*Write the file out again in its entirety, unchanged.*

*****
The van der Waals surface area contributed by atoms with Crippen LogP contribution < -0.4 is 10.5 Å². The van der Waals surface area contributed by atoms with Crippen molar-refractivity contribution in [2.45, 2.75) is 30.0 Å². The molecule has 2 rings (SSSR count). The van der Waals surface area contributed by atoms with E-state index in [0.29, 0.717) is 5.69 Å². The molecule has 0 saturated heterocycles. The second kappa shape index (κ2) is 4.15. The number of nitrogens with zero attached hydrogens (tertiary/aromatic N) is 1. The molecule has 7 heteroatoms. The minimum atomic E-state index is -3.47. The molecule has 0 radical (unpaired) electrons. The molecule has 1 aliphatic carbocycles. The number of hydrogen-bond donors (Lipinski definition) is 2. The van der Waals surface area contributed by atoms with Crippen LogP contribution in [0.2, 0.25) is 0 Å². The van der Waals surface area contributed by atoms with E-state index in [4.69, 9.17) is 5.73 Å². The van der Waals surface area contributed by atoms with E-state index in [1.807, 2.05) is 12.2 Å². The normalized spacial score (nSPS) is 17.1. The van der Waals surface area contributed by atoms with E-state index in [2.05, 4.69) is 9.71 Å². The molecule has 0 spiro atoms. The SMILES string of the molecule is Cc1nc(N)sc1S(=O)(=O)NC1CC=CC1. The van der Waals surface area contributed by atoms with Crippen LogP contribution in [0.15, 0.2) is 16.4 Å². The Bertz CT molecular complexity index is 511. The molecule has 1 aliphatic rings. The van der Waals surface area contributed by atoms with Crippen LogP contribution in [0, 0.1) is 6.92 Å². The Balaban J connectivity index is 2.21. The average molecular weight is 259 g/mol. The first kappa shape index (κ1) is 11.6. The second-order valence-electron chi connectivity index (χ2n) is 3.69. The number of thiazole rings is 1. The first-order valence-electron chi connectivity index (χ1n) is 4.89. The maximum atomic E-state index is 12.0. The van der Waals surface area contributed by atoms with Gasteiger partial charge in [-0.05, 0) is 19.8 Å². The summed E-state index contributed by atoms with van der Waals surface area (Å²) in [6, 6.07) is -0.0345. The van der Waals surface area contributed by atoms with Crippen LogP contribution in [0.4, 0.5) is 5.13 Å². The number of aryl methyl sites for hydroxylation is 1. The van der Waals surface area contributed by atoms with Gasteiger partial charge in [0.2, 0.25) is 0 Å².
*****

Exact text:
The van der Waals surface area contributed by atoms with Crippen LogP contribution < -0.4 is 10.5 Å². The van der Waals surface area contributed by atoms with Crippen molar-refractivity contribution in [2.45, 2.75) is 30.0 Å². The molecule has 2 rings (SSSR count). The van der Waals surface area contributed by atoms with E-state index in [0.29, 0.717) is 5.69 Å². The molecule has 0 saturated heterocycles. The second kappa shape index (κ2) is 4.15. The number of nitrogens with zero attached hydrogens (tertiary/aromatic N) is 1. The molecule has 7 heteroatoms. The minimum atomic E-state index is -3.47. The molecule has 0 radical (unpaired) electrons. The molecule has 1 aliphatic carbocycles. The number of hydrogen-bond donors (Lipinski definition) is 2. The van der Waals surface area contributed by atoms with Crippen LogP contribution in [0.2, 0.25) is 0 Å². The van der Waals surface area contributed by atoms with E-state index in [4.69, 9.17) is 5.73 Å². The van der Waals surface area contributed by atoms with E-state index in [1.807, 2.05) is 12.2 Å². The normalized spacial score (nSPS) is 17.1. The van der Waals surface area contributed by atoms with E-state index in [2.05, 4.69) is 9.71 Å². The molecule has 0 spiro atoms. The SMILES string of the molecule is Cc1nc(N)sc1S(=O)(=O)NC1CC=CC1. The van der Waals surface area contributed by atoms with Crippen LogP contribution in [0.15, 0.2) is 16.4 Å². The Bertz CT molecular complexity index is 511. The molecule has 1 aliphatic rings. The van der Waals surface area contributed by atoms with Crippen LogP contribution in [0, 0.1) is 6.92 Å². The Balaban J connectivity index is 2.21. The average molecular weight is 259 g/mol. The first kappa shape index (κ1) is 11.6. The second-order valence-electron chi connectivity index (χ2n) is 3.69. The number of thiazole rings is 1. The first-order valence-electron chi connectivity index (χ1n) is 4.89. The maximum atomic E-state index is 12.0. The van der Waals surface area contributed by atoms with Gasteiger partial charge in [-0.05, 0) is 19.8 Å². The summed E-state index contributed by atoms with van der Waals surface area (Å²) in [6, 6.07) is -0.0345. The van der Waals surface area contributed by atoms with Crippen LogP contribution in [0.4, 0.5) is 5.13 Å². The number of aryl methyl sites for hydroxylation is 1. The van der Waals surface area contributed by atoms with Gasteiger partial charge in [0.2, 0.25) is 0 Å².